City shivers through coldest May morning in 70 years

Melbourne has shivered through its coldest May morning in more than 70 years, the Bureau of Meteorology said on Sunday.

Temperatures fell to 1.7C, which is the lowest for the city since mid last century.

It was the coldest May morning since 1949. But the coldest on record was May 29 in 1916 when temperatures plummeted to -1.1C.

The BOM posted to Twitter on Sunday saying, “if you are less than 71 years and 364 days old, it is the coldest May Melbourne morning in your lifetime.”

It was a frosty morning across southeast Australia, with many inland places plunging well below zero and Adelaide also dipping to 3.5C — the equal coldest May morning since 1927.

Some of the lowest overnight minimums included:

  • 6.2C at Mt Hotham, Vic
  • 5.2C at Mt Hope, NSW
  • 4.9C at Omeo, Vic
  • 4.8C at Yunta, SA
  • 4.7C at Rutherglen, Vic
  • 4.4C at Naracoorte, SA
  • 4.3C at Horsham, Vic
  • 4.1C at Murray Bridge, SA
  • 4.1C at Canberra, ACT
  • 3.9C at Condobolin, NSW
  • 3.6C at Fingal, Tas
  • -.3C at Launceston, Tas

It is expected to reach a high of 14C in Melbourne on Sunday, with a maximum of 17C in Adelaide, 18C in Sydney, 22C in Brisbane, 19C in Perth, 13C in Hobart, 14c in Canberra and 31C in Darwin.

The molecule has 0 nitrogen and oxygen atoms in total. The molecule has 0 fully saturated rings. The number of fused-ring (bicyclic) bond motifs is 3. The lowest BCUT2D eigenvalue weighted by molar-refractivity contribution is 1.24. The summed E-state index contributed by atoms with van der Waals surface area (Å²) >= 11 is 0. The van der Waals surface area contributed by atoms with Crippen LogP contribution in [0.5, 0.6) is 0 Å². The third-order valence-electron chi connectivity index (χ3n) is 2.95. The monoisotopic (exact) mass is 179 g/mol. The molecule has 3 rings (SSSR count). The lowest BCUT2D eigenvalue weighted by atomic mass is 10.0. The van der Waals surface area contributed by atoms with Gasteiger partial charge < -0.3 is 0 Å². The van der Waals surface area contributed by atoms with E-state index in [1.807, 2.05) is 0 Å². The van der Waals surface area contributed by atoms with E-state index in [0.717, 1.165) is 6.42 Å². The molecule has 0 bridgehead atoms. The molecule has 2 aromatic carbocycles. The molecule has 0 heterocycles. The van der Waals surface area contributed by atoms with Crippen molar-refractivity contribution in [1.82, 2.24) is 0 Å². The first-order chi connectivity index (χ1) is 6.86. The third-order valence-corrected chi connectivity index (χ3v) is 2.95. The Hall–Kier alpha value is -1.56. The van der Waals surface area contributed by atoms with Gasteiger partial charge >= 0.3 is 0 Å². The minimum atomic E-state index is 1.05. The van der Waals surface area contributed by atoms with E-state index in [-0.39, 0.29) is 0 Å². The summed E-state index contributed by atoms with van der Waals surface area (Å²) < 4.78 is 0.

Meanwhile, the La Nina weather pattern that caused a cool and rainy summer in Australia is on its way out.

This winter is predicted to be warmer across much of Australia, with a bushfire risk in some areas.

Earlier it was revealed the NSW coastline was battered by monster 10m swells.

A low pressure system sitting off the coast of New Zealand wreaked havoc along the NSW coastline with one buoy near Coffs Harbour registering wave heights over 10 metres last night.

Another buoy measured an 8.5m wave off the coast of Sydney.

The low pressure system near New Zealand was generating vigorous winds and a large southerly swell.

On Sunday, the Bureau of Meteorology said conditions were easing however a severe weather warning was reissued for damaging surf.

– additional reporting by Evin Priest

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